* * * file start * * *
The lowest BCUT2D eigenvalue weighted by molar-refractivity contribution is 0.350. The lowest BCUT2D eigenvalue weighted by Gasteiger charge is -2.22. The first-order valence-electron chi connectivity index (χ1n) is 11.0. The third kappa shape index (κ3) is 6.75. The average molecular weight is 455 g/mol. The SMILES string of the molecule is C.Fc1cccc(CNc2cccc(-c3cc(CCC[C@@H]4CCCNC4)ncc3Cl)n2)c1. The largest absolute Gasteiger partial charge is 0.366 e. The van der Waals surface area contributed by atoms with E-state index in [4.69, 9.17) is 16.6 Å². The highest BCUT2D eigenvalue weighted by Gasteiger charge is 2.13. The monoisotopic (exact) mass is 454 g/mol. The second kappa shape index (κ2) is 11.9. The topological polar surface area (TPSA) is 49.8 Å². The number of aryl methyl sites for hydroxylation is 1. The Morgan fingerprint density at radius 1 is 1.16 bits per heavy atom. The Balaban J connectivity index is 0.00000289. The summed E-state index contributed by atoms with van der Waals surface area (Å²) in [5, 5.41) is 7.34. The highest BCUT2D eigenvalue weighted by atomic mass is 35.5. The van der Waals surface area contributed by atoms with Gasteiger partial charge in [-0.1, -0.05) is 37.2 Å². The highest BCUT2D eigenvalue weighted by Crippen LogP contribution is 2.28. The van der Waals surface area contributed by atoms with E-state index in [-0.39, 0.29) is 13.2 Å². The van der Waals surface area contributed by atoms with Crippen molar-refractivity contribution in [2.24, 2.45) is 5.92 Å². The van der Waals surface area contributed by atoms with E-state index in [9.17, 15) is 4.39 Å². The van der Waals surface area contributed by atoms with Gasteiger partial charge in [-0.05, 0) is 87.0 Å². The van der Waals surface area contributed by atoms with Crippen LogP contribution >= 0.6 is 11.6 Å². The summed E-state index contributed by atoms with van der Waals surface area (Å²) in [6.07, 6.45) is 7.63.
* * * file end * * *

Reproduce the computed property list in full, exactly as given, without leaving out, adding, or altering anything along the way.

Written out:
The lowest BCUT2D eigenvalue weighted by molar-refractivity contribution is 0.350. The lowest BCUT2D eigenvalue weighted by Gasteiger charge is -2.22. The first-order valence-electron chi connectivity index (χ1n) is 11.0. The third kappa shape index (κ3) is 6.75. The average molecular weight is 455 g/mol. The SMILES string of the molecule is C.Fc1cccc(CNc2cccc(-c3cc(CCC[C@@H]4CCCNC4)ncc3Cl)n2)c1. The largest absolute Gasteiger partial charge is 0.366 e. The van der Waals surface area contributed by atoms with E-state index in [4.69, 9.17) is 16.6 Å². The highest BCUT2D eigenvalue weighted by Gasteiger charge is 2.13. The monoisotopic (exact) mass is 454 g/mol. The second kappa shape index (κ2) is 11.9. The topological polar surface area (TPSA) is 49.8 Å². The number of aryl methyl sites for hydroxylation is 1. The Morgan fingerprint density at radius 1 is 1.16 bits per heavy atom. The Balaban J connectivity index is 0.00000289. The summed E-state index contributed by atoms with van der Waals surface area (Å²) in [5, 5.41) is 7.34. The highest BCUT2D eigenvalue weighted by atomic mass is 35.5. The van der Waals surface area contributed by atoms with Gasteiger partial charge in [-0.1, -0.05) is 37.2 Å². The highest BCUT2D eigenvalue weighted by Crippen LogP contribution is 2.28. The van der Waals surface area contributed by atoms with E-state index in [-0.39, 0.29) is 13.2 Å². The van der Waals surface area contributed by atoms with Crippen molar-refractivity contribution in [2.24, 2.45) is 5.92 Å². The van der Waals surface area contributed by atoms with E-state index in [9.17, 15) is 4.39 Å². The van der Waals surface area contributed by atoms with Gasteiger partial charge in [-0.05, 0) is 87.0 Å². The van der Waals surface area contributed by atoms with Crippen LogP contribution >= 0.6 is 11.6 Å². The summed E-state index contributed by atoms with van der Waals surface area (Å²) in [6.07, 6.45) is 7.63.